Finishing the Little House books

I finished the Little House on the Prairie books a couple weeks ago, shortly after the hurricane craziness (it was comforting, somehow, reading The Long Winter during the power outage, because even though our lives had been thoroughly disrupted by bad weather, it was nothing like what the Ingalls family experienced. We weren’t in danger of starving!). I like the early books in the series, but I love the later ones, and those are the ones I reread most often as a kid. Laura gets more interesting as she gets older and starts to grow up. Now she has to confront the fact that she can’t do whatever she likes with her life; instead, she has to become a school teacher in order to put her sister Mary through college. She takes on sewing jobs that she doesn’t like. She deals with social difficulties such as Nellie Oleson’s competitiveness and general nastiness. Since Mary became blind, Laura has been responsible for “seeing” the world for her, and she has taken on the responsibilities and worries of the oldest child. She is still energetic and high-spirited, but she must hold these spirits in check because young ladies are not supposed to do things like play with the boys at recess. She has to fit the code of femininity that she does not like and that feels uncomfortable to her. Things are not as simple as they once were, and the stories become richer as Laura figures out how to negotiate the changes.

Reading the Wilder books was a whole lot of fun, but reading about the Wilder books in Anita Clair Fellman’s Little House, Long Shadow has been much more complicated. Fellman’s book, which I am about halfway through, is very good; it’s an academic book, but one that is jargon-free and extremely accessible to general readers. I find the ideas in it fascinating and the arguments convincing. But it’s uncomfortably self-revelatory. I’m seeing now just how influential Wilder really was for me and how much I learned from those books as a young person, without meaning to learn anything. I recognized some of these things as I was reading Wilder herself this most recent time, but it took a critical perspective for some of it to really sink in.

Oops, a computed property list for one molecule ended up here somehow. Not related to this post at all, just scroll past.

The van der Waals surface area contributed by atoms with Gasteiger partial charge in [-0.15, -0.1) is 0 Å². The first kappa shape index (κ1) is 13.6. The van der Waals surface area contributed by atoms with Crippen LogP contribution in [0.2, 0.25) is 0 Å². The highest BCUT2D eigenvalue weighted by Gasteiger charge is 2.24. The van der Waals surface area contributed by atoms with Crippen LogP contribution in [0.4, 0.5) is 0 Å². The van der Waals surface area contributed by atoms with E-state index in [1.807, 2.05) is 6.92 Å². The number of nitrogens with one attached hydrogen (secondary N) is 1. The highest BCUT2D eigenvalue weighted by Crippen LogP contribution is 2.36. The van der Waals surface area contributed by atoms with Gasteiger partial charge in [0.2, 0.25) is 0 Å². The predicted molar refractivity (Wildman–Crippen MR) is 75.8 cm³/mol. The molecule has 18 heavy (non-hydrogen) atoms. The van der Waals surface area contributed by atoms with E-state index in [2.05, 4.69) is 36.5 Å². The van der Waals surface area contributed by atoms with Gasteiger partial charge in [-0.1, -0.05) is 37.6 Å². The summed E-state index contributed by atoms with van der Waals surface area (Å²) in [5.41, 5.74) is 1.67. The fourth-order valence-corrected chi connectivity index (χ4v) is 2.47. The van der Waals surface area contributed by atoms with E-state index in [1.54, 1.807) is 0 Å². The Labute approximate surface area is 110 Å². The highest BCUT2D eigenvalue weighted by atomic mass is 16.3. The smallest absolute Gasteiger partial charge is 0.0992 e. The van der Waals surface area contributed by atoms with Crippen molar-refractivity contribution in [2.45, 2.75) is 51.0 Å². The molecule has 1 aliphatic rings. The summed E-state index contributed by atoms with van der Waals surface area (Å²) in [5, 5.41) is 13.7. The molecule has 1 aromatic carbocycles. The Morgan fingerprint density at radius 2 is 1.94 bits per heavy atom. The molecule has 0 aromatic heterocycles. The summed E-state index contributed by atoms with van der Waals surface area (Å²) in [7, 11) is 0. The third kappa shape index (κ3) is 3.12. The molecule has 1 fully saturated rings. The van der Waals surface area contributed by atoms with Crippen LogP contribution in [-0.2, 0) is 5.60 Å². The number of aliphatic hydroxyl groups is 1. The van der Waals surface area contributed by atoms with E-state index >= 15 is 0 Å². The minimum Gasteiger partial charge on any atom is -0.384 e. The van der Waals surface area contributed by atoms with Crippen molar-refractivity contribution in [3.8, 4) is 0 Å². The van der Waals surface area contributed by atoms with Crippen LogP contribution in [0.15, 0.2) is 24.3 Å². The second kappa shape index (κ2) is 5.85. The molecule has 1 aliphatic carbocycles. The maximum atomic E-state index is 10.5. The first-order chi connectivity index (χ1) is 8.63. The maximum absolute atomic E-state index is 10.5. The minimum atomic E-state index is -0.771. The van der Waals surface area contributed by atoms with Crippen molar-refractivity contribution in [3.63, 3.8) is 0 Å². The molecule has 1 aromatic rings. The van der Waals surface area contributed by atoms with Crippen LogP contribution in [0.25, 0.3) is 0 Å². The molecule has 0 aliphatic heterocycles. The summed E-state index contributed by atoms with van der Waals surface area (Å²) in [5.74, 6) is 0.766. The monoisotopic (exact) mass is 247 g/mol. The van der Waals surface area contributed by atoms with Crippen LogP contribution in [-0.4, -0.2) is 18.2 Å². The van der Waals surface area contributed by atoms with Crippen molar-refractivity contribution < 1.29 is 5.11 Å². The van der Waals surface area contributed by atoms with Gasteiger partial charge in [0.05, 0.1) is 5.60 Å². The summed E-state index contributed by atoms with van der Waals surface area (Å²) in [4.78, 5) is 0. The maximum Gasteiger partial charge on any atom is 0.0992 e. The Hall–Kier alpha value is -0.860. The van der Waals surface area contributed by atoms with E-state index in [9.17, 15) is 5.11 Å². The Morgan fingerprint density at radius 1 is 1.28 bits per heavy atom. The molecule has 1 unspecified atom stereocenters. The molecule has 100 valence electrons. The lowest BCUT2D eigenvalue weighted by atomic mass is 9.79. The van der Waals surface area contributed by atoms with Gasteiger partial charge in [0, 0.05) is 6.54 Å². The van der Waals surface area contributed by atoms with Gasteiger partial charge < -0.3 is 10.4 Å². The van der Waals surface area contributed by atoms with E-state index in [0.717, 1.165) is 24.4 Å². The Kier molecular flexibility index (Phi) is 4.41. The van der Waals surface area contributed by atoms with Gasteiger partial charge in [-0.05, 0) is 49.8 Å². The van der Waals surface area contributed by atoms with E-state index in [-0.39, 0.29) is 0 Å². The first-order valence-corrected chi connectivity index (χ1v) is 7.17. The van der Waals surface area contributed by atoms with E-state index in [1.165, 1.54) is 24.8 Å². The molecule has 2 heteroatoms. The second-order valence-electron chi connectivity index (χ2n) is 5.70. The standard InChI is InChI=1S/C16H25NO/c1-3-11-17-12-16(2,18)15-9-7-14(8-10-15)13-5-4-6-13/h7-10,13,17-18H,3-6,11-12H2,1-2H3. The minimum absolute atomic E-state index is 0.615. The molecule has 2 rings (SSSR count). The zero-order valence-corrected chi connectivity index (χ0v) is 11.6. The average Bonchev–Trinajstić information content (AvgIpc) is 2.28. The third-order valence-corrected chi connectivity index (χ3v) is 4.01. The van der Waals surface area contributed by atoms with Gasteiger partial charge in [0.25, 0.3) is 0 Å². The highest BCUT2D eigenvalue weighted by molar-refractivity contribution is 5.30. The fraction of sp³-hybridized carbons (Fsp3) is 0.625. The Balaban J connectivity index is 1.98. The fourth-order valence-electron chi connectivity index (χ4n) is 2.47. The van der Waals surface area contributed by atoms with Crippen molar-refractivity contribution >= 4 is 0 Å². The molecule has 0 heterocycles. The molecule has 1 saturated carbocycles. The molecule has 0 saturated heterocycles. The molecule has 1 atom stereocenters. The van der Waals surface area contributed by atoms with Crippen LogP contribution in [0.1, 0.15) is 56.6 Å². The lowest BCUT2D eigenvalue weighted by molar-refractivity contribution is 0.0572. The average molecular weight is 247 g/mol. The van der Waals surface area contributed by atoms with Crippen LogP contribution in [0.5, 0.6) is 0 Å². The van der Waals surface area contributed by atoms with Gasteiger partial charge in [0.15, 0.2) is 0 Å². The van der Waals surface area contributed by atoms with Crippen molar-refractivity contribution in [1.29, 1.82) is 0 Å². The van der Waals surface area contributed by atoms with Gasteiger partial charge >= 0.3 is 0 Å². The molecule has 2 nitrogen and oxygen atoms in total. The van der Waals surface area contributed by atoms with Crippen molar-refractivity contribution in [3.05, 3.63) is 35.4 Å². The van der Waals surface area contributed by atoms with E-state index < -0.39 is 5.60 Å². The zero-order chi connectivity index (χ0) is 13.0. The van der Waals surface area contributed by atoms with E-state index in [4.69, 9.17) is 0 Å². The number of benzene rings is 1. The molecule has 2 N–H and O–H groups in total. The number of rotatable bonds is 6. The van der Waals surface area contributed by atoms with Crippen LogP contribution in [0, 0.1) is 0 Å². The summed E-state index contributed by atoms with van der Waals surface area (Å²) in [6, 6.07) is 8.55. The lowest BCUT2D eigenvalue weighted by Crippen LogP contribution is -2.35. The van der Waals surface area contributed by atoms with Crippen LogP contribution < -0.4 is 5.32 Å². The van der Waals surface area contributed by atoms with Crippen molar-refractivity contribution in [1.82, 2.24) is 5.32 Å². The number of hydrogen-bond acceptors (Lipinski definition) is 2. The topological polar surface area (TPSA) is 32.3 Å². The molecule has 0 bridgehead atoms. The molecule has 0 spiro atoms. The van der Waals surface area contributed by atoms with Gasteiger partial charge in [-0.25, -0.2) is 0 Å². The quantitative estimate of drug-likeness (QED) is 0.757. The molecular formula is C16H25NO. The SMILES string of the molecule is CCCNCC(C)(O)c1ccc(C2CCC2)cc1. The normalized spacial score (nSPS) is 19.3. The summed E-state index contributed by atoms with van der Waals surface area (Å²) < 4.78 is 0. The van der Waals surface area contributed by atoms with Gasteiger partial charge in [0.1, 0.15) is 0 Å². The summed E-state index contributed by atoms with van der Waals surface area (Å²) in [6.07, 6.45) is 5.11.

There’s the matter of being uncomfortable with femininity, for example. Laura was expected to be docile and quiet in a way I never was, but I still knew how she felt when she longed to be out playing in the sunshine rather than sitting quietly with the other girls during recess. I hated the thought of having to fit someone else’s expectations of proper feminine behavior. I also identified with her longing to be like Pa and keep traveling westward. Ma and Mary both wanted to settle down near a town and school, but Laura knew what Pa felt when he looked longingly west and wished he could have more adventures on the frontier. I thought I knew what that felt like too.

But more significant than those things is the description of the relationships among the family members. Members of the family obviously felt warmly toward each other and it’s clear that they loved and felt loyal to each other, but they are not verbal about their feelings. They don’t hug or say “I love you” or share many of their innermost thoughts. They are all very stoic; they keep their thoughts and worries to themselves for the most part, and they try not to show it if they are scared or angry. When Laura does show strong emotion, she gets reprimanded for it. And, interestingly, she reprimands her little sister Grace for showing emotion when Mary leaves to go to college. It’s startling the way she keeps repeating “for shame! for shame!” to poor Grace as she very understandably cries at losing her oldest sister. Fellman describes the difficult relationship Laura had with her daughter Rose, and part of the problem was Laura’s refusal or inability to show affection toward her daughter.